King Charles Leaves Subtle Goodbye To The Queen In Her Funeral Flowers
Lifestyle - News
By MELANIE CARDEN
On Sept. 19, England laid Queen Elizabeth II to rest, after her passing on Sept. 8. As expected for a monarch, the queen's funeral was full of countless symbolic, traditional gestures and motifs to honor her in subtle ways, and King Charles' choice of flowers for the ceremony represent who his mother was as a person and ruler.
The wreath atop the queen's coffin is composed of blooms from her own gardens; Charles reportedly selected the pink roses, in addition to lavender and rosemary from the gardens of Windsor Castle. Country Living correspondent Fergal Keane explains that "There's rosemary; that's for remembrance; pray you, love, remember."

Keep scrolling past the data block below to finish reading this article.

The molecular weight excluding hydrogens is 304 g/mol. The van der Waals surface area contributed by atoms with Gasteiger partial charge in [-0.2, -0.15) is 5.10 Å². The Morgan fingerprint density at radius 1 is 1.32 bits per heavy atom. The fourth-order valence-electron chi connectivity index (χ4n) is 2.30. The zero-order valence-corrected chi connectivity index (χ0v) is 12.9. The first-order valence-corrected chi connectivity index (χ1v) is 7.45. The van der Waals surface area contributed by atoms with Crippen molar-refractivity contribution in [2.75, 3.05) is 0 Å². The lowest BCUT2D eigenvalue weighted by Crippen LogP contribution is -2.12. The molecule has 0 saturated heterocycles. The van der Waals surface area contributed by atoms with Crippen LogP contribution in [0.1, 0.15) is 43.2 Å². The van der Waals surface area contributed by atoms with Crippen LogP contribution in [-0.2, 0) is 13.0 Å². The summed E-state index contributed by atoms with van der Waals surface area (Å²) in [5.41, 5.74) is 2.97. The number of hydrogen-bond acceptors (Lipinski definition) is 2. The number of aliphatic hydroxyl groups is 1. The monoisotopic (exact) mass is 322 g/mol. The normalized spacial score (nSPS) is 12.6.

Leading Britain's Conversation reports that the wreath also includes pine from Balmoral Castle, where Her Majesty spent her final days. The funeral flowers also included white button chrysanthemums, phlox, sweet peas, dahlias, white spray roses, white heather, pine fir, white freesias, foliage, rosemary, hebe, spray eryngium, and pittosporum.
Sweet peas were selected by Elizabeth for Prince Philip's funeral; the plant is symbolic of farewells, and in this case, signifies remembrance for the queen's husband as well as herself. Lavender is also fitting, since this flower represents calmness, devotion, and grace — very qualities for which the queen was known.